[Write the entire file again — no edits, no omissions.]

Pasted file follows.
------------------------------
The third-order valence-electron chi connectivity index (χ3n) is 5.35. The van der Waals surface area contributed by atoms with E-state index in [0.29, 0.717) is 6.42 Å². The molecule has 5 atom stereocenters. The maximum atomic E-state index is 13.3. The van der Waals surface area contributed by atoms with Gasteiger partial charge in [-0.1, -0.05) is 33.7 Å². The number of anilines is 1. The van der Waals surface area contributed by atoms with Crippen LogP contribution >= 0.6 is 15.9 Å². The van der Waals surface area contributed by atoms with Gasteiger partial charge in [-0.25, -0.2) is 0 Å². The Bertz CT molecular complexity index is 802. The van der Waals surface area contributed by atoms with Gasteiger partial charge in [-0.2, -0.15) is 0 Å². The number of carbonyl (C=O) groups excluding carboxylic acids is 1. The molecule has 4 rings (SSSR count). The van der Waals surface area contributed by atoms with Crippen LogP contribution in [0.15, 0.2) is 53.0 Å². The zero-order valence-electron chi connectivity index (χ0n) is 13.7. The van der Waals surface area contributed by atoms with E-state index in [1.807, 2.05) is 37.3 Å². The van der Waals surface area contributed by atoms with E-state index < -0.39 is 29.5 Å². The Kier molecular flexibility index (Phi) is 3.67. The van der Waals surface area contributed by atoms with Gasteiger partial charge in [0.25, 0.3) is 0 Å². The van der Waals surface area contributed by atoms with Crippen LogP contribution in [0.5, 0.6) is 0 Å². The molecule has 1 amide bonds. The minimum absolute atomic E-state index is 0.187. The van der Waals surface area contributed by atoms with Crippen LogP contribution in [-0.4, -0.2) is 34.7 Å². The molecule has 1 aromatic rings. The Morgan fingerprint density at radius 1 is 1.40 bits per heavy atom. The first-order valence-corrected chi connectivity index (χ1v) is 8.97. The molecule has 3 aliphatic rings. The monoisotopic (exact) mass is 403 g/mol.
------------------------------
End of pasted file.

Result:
The third-order valence-electron chi connectivity index (χ3n) is 5.35. The van der Waals surface area contributed by atoms with E-state index in [0.29, 0.717) is 6.42 Å². The molecule has 5 atom stereocenters. The maximum atomic E-state index is 13.3. The van der Waals surface area contributed by atoms with Gasteiger partial charge in [-0.1, -0.05) is 33.7 Å². The number of anilines is 1. The van der Waals surface area contributed by atoms with Crippen LogP contribution >= 0.6 is 15.9 Å². The van der Waals surface area contributed by atoms with Gasteiger partial charge in [-0.25, -0.2) is 0 Å². The Bertz CT molecular complexity index is 802. The van der Waals surface area contributed by atoms with Gasteiger partial charge in [-0.2, -0.15) is 0 Å². The number of carbonyl (C=O) groups excluding carboxylic acids is 1. The molecule has 4 rings (SSSR count). The van der Waals surface area contributed by atoms with Crippen LogP contribution in [0.15, 0.2) is 53.0 Å². The zero-order valence-electron chi connectivity index (χ0n) is 13.7. The van der Waals surface area contributed by atoms with E-state index in [1.807, 2.05) is 37.3 Å². The van der Waals surface area contributed by atoms with E-state index < -0.39 is 29.5 Å². The Kier molecular flexibility index (Phi) is 3.67. The van der Waals surface area contributed by atoms with Gasteiger partial charge in [0.25, 0.3) is 0 Å². The van der Waals surface area contributed by atoms with Crippen LogP contribution in [0.5, 0.6) is 0 Å². The molecule has 1 amide bonds. The minimum absolute atomic E-state index is 0.187. The van der Waals surface area contributed by atoms with Crippen LogP contribution in [-0.4, -0.2) is 34.7 Å². The molecule has 1 aromatic rings. The Morgan fingerprint density at radius 1 is 1.40 bits per heavy atom. The first-order valence-corrected chi connectivity index (χ1v) is 8.97. The molecule has 3 aliphatic rings. The monoisotopic (exact) mass is 403 g/mol.